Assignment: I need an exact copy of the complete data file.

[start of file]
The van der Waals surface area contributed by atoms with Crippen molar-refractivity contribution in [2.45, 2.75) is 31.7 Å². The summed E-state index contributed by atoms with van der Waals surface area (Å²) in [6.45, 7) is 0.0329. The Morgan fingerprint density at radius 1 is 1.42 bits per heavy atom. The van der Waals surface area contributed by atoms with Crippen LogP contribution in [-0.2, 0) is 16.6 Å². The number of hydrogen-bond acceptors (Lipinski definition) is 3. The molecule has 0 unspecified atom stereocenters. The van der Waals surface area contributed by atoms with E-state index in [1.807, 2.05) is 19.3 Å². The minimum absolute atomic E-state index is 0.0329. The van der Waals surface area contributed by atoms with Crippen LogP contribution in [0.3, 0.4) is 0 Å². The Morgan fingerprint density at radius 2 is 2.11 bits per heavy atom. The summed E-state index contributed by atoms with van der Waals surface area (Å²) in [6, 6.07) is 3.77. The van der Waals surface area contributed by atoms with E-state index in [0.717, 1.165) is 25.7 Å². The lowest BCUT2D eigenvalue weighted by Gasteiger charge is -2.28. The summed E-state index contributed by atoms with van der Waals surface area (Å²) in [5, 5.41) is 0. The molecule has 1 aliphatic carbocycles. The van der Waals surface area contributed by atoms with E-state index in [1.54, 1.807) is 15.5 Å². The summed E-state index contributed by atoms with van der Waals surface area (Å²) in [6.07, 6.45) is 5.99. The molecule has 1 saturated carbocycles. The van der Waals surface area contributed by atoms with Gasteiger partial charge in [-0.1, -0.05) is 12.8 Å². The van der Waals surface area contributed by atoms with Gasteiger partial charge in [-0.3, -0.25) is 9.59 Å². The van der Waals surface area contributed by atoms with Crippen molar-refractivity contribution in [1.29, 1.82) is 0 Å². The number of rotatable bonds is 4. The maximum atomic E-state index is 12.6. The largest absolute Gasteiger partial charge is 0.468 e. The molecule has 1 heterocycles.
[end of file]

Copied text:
The van der Waals surface area contributed by atoms with Crippen molar-refractivity contribution in [2.45, 2.75) is 31.7 Å². The summed E-state index contributed by atoms with van der Waals surface area (Å²) in [6.45, 7) is 0.0329. The Morgan fingerprint density at radius 1 is 1.42 bits per heavy atom. The van der Waals surface area contributed by atoms with Crippen LogP contribution in [-0.2, 0) is 16.6 Å². The number of hydrogen-bond acceptors (Lipinski definition) is 3. The molecule has 0 unspecified atom stereocenters. The van der Waals surface area contributed by atoms with E-state index in [1.807, 2.05) is 19.3 Å². The minimum absolute atomic E-state index is 0.0329. The van der Waals surface area contributed by atoms with Crippen LogP contribution in [0.3, 0.4) is 0 Å². The Morgan fingerprint density at radius 2 is 2.11 bits per heavy atom. The summed E-state index contributed by atoms with van der Waals surface area (Å²) in [6, 6.07) is 3.77. The van der Waals surface area contributed by atoms with E-state index in [0.717, 1.165) is 25.7 Å². The lowest BCUT2D eigenvalue weighted by Gasteiger charge is -2.28. The summed E-state index contributed by atoms with van der Waals surface area (Å²) in [5, 5.41) is 0. The molecule has 1 aliphatic carbocycles. The van der Waals surface area contributed by atoms with E-state index in [1.54, 1.807) is 15.5 Å². The summed E-state index contributed by atoms with van der Waals surface area (Å²) in [6.07, 6.45) is 5.99. The molecule has 1 saturated carbocycles. The van der Waals surface area contributed by atoms with Gasteiger partial charge in [-0.1, -0.05) is 12.8 Å². The van der Waals surface area contributed by atoms with Gasteiger partial charge in [-0.3, -0.25) is 9.59 Å². The van der Waals surface area contributed by atoms with Crippen molar-refractivity contribution in [1.29, 1.82) is 0 Å². The number of rotatable bonds is 4. The maximum atomic E-state index is 12.6. The largest absolute Gasteiger partial charge is 0.468 e. The molecule has 1 heterocycles.